There are lots of different denominations of Christianity – Catholic, Orthodox, Protestant — and different kinds of Judaism – Conservative, Orthodox, Reform. There are also different branches of Islam. The two main branches of Islam are Sunni and Shi’i (sometimes called Shiite – pronounced “she-yite”). The split between them goes back almost to the death of Muhammad.
When he died, Muhammad named as his successor his friend Abu Bakr, who became the first Caliph. After Abu Bakr came Omar, Othman, and Ali, who were also close friends of Muhammad, known collectively among Sunni Muslims as the four rightly guided Caliphs. The problems began when Ali was murdered in 661.
After Ali’s death, the Muslims split into two main factions: those who thought that the Caliphate should be kept within the family of Muhammad, and those who thought that the Caliph should be elected by consultation and popular consensus. The first group rallied around Ali’s son, Hussein. The second group decided that the new Caliph would be a man named Muawiyah, who had been the loyal governor of Syria for many years. Muawiyah moved the capital of the empire from Mecca to Damascus, where he lived, and he started the state that bears his name – the Ummayad Empire. He was succeeded by his son Yazid when he died.
Those who supported Hussein were not happy about this new development. They rallied around Hussein and raised an army to support his cause. Yazid’s forces met them at a place in Iraq called Kerbala, and they massacred Hussein, his entire family, and many of Hussein’s supporters. The remaining supporters of Ali and Hussein became known as the Shi’a.
The Shi’a differ from the Sunnis in some ways that they practice Islam. Their belief in the Qur’an and the hadith is the same as the Sunni, but the Shi’a also have an organized system of clergy, while the Sunnis reject an organized heirarchy. The Shi’a also have a greater emphasis on the hidden meanings of the Qur’an and the life of Muhammad.
Most Shi’is today live in southern Iraq, where Kerbala is still an important center for pilgrimage, and in Iran.
2) Al-Aqmar mosque, completed
in 1125, is one of the few
buildings that still survive from
the Fatimid period.
Under the leadership of a man named Gohar al-Siqili (a Greek who had been born in Sicily–Siqil is the Arabic name for Sicily–and converted to Islam), the Fatimid armies set out to conquer Egypt. There are two stories about what happened next, and both have to do with astrology.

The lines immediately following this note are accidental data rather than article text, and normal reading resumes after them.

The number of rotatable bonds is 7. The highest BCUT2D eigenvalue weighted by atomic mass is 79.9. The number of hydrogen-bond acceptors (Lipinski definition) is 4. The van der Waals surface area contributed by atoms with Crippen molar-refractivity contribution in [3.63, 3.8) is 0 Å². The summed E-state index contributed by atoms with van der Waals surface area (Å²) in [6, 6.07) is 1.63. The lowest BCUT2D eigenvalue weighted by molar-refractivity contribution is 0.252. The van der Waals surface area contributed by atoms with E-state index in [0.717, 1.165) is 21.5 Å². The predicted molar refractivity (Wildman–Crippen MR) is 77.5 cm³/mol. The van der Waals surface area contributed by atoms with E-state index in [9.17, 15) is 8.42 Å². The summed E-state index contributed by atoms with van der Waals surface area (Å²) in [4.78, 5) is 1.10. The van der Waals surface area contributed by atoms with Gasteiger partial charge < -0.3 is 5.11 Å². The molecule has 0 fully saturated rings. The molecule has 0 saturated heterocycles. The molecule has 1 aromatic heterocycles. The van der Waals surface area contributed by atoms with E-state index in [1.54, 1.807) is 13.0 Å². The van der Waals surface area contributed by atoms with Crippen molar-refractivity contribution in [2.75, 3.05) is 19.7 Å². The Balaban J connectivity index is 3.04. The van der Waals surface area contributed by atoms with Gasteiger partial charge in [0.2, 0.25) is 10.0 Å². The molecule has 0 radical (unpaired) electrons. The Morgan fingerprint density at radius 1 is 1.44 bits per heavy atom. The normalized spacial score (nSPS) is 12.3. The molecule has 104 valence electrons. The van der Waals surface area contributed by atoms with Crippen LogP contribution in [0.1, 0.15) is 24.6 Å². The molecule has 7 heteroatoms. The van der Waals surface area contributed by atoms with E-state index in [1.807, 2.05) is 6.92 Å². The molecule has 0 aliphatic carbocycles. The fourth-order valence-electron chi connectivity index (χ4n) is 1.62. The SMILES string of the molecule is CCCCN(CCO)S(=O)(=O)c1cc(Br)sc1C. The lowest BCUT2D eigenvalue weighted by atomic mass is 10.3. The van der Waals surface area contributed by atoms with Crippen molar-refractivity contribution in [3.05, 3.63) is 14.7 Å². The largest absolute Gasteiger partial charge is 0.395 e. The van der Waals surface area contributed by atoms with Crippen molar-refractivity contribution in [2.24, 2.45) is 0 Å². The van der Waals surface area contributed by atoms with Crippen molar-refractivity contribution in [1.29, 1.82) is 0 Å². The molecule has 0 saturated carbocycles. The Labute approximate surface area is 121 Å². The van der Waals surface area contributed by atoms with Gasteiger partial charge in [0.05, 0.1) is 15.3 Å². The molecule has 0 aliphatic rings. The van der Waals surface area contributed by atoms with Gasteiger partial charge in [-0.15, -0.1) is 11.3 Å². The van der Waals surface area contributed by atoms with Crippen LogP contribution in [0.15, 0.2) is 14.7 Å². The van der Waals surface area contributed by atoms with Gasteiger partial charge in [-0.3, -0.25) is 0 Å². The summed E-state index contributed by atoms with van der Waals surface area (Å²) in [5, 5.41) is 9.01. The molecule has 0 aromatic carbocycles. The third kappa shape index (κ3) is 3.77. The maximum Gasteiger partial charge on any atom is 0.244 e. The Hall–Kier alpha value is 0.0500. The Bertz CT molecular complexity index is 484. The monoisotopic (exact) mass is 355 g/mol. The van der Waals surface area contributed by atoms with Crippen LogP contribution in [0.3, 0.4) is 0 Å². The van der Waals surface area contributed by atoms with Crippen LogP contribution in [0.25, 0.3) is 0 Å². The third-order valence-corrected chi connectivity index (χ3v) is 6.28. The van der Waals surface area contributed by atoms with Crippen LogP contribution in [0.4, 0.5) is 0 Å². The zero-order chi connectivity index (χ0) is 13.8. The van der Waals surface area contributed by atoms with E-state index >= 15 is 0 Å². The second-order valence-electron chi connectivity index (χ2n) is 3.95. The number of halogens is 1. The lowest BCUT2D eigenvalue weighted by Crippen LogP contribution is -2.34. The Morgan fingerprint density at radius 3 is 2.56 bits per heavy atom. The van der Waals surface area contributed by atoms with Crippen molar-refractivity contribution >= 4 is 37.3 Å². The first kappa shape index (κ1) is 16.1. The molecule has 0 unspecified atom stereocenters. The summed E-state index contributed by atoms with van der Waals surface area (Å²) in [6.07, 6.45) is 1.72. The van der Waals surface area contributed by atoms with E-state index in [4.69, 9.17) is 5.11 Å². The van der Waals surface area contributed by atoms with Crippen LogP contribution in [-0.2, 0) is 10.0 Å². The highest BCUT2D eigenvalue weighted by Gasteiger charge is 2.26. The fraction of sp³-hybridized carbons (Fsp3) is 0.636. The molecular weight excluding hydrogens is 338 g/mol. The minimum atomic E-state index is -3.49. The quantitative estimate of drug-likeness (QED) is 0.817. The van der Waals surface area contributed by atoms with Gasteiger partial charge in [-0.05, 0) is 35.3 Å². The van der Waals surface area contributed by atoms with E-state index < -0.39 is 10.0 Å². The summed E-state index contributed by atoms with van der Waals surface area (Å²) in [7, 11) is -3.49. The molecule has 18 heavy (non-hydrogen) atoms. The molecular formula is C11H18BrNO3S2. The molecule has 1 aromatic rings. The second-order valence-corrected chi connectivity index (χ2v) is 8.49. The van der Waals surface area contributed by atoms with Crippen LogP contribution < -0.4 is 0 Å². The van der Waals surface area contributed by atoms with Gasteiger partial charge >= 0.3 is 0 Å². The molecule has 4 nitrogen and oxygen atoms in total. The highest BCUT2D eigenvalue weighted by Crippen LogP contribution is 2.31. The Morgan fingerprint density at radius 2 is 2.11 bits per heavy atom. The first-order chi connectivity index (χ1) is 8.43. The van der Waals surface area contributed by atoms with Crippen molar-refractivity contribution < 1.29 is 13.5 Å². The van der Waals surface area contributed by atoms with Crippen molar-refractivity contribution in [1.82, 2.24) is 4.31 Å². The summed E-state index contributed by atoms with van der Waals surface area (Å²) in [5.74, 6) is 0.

One story says that the Fatimids set out on the campaign because the court astrologers saw that Jupiter was aligned with Saturn, the way it had been when the Fatimids had risen to power in Tunisia. The other is that, the night before the Fatimids were to attack, the planet Mars, in Arabic “al-Qahir,” was sighted in the skies to the west. In both stories, the planetary signs were considered to be good omens. And whichever story you believe, the omen turned out to be true.
The Fatimids had little problem conquering Egypt and taking over. Gohar planned to build yet another city, to the north (of course) of Fustat, on high ground. This city was planned to be an exclusive city for the rulers and their immediate family. This would provide a sense of mystery and divine guidance about the rulers, who would be inaccessible to the people. The new city was called Medinat al-Qahira, or “the city victorious.” This is the Arabic name for the city of Cairo to this day.
Cairo was built to be a grand city that would inspire awe in everyone that saw it and were deemed worthy to enter its walls. The new Caliph of Egypt, al-Mo’izz, was determined to build a city that would rival Baghdad as the most important and influential city in the Muslim world. He built a new port, repaired roads, sewers and canals, and refurbished the mosque built by Amr ibn al-‘As, which was still considered a very important place.
Al-Mo’izz also got to work on his new city. High walls were built around Cairo, with two forbidding gates, Bab al-Nasr (the Gate of Victory) and Bab al-Futuh (the Gate of Conquest) on the northern side, and Bab al-Zuwayla on the south side, from which a road led to the Mosque of Ibn Tulun and into al-Fustat. A grand avenue ran between them, separating the palace of the Caliph and the palace of his son, al-Aziz. The central section of the road is still known by the name “Bayn al-Qasrayn” or “Between the Two Palaces” even though the palaces themselves are long gone.